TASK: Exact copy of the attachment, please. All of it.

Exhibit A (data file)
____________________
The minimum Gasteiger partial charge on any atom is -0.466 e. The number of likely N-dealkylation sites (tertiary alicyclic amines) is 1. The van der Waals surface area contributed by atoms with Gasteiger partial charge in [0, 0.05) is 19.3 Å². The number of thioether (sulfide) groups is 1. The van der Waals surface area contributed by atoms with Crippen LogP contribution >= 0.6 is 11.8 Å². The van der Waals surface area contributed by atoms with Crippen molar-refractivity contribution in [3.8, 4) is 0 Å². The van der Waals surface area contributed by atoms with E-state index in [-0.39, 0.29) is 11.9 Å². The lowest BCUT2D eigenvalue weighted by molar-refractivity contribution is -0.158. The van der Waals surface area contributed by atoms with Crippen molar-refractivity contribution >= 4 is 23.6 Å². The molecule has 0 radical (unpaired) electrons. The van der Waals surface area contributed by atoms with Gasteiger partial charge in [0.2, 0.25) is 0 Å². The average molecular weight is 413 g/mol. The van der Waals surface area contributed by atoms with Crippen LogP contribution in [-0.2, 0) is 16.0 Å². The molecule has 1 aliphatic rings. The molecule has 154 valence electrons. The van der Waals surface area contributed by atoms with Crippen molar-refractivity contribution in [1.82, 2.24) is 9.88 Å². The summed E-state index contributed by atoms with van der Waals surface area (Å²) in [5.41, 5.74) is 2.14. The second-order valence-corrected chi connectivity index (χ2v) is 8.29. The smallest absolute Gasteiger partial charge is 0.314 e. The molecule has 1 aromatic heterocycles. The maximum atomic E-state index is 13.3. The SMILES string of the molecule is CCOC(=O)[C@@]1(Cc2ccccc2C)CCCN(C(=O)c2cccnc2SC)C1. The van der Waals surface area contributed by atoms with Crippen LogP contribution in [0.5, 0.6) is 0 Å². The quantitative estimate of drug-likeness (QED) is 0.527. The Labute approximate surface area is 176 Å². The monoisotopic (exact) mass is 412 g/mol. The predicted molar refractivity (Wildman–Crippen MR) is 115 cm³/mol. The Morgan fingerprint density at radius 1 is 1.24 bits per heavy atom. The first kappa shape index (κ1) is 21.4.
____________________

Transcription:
The minimum Gasteiger partial charge on any atom is -0.466 e. The number of likely N-dealkylation sites (tertiary alicyclic amines) is 1. The van der Waals surface area contributed by atoms with Gasteiger partial charge in [0, 0.05) is 19.3 Å². The number of thioether (sulfide) groups is 1. The van der Waals surface area contributed by atoms with Crippen LogP contribution >= 0.6 is 11.8 Å². The van der Waals surface area contributed by atoms with Crippen molar-refractivity contribution in [3.8, 4) is 0 Å². The van der Waals surface area contributed by atoms with E-state index in [-0.39, 0.29) is 11.9 Å². The lowest BCUT2D eigenvalue weighted by molar-refractivity contribution is -0.158. The van der Waals surface area contributed by atoms with Crippen molar-refractivity contribution >= 4 is 23.6 Å². The molecule has 0 radical (unpaired) electrons. The van der Waals surface area contributed by atoms with Gasteiger partial charge in [0.2, 0.25) is 0 Å². The average molecular weight is 413 g/mol. The van der Waals surface area contributed by atoms with Crippen LogP contribution in [-0.2, 0) is 16.0 Å². The molecule has 1 aliphatic rings. The molecule has 154 valence electrons. The van der Waals surface area contributed by atoms with Crippen molar-refractivity contribution in [1.82, 2.24) is 9.88 Å². The summed E-state index contributed by atoms with van der Waals surface area (Å²) in [5.41, 5.74) is 2.14. The second-order valence-corrected chi connectivity index (χ2v) is 8.29. The smallest absolute Gasteiger partial charge is 0.314 e. The molecule has 1 aromatic heterocycles. The maximum atomic E-state index is 13.3. The SMILES string of the molecule is CCOC(=O)[C@@]1(Cc2ccccc2C)CCCN(C(=O)c2cccnc2SC)C1. The van der Waals surface area contributed by atoms with Crippen LogP contribution in [0.5, 0.6) is 0 Å². The quantitative estimate of drug-likeness (QED) is 0.527. The Labute approximate surface area is 176 Å². The monoisotopic (exact) mass is 412 g/mol. The predicted molar refractivity (Wildman–Crippen MR) is 115 cm³/mol. The Morgan fingerprint density at radius 1 is 1.24 bits per heavy atom. The first kappa shape index (κ1) is 21.4.